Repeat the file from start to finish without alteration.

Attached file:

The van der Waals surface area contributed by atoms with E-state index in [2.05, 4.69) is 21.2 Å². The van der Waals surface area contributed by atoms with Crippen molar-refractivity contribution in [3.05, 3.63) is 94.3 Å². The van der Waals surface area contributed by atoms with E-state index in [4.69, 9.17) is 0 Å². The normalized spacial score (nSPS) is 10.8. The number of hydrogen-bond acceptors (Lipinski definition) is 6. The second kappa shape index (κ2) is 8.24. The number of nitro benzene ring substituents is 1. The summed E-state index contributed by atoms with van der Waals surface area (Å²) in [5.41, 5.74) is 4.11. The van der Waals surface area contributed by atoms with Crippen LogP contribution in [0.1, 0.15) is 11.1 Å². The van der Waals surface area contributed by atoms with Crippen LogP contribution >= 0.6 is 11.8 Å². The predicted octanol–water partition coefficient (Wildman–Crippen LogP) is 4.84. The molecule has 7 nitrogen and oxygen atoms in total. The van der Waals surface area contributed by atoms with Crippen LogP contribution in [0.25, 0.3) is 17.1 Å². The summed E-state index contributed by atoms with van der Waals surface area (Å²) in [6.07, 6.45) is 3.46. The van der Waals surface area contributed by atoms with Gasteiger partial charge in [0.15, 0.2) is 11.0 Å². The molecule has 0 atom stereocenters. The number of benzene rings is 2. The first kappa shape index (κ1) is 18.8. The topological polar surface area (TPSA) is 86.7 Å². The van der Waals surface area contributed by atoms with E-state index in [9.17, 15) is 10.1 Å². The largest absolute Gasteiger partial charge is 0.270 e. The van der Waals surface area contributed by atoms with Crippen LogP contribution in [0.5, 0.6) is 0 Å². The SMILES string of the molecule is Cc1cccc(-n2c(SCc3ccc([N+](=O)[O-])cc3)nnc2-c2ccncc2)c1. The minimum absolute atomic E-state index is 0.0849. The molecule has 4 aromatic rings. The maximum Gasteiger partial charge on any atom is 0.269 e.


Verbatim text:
The van der Waals surface area contributed by atoms with E-state index in [2.05, 4.69) is 21.2 Å². The van der Waals surface area contributed by atoms with Crippen molar-refractivity contribution in [3.05, 3.63) is 94.3 Å². The van der Waals surface area contributed by atoms with E-state index in [4.69, 9.17) is 0 Å². The normalized spacial score (nSPS) is 10.8. The number of hydrogen-bond acceptors (Lipinski definition) is 6. The second kappa shape index (κ2) is 8.24. The number of nitro benzene ring substituents is 1. The summed E-state index contributed by atoms with van der Waals surface area (Å²) in [5.41, 5.74) is 4.11. The van der Waals surface area contributed by atoms with Crippen LogP contribution in [0.1, 0.15) is 11.1 Å². The van der Waals surface area contributed by atoms with Crippen LogP contribution >= 0.6 is 11.8 Å². The predicted octanol–water partition coefficient (Wildman–Crippen LogP) is 4.84. The molecule has 7 nitrogen and oxygen atoms in total. The van der Waals surface area contributed by atoms with Crippen LogP contribution in [0.25, 0.3) is 17.1 Å². The summed E-state index contributed by atoms with van der Waals surface area (Å²) in [6.07, 6.45) is 3.46. The van der Waals surface area contributed by atoms with Gasteiger partial charge in [0.15, 0.2) is 11.0 Å². The molecule has 0 atom stereocenters. The number of benzene rings is 2. The first kappa shape index (κ1) is 18.8. The topological polar surface area (TPSA) is 86.7 Å². The van der Waals surface area contributed by atoms with E-state index in [9.17, 15) is 10.1 Å². The largest absolute Gasteiger partial charge is 0.270 e. The van der Waals surface area contributed by atoms with Crippen LogP contribution in [0.5, 0.6) is 0 Å². The SMILES string of the molecule is Cc1cccc(-n2c(SCc3ccc([N+](=O)[O-])cc3)nnc2-c2ccncc2)c1. The minimum absolute atomic E-state index is 0.0849. The molecule has 4 aromatic rings. The maximum Gasteiger partial charge on any atom is 0.269 e.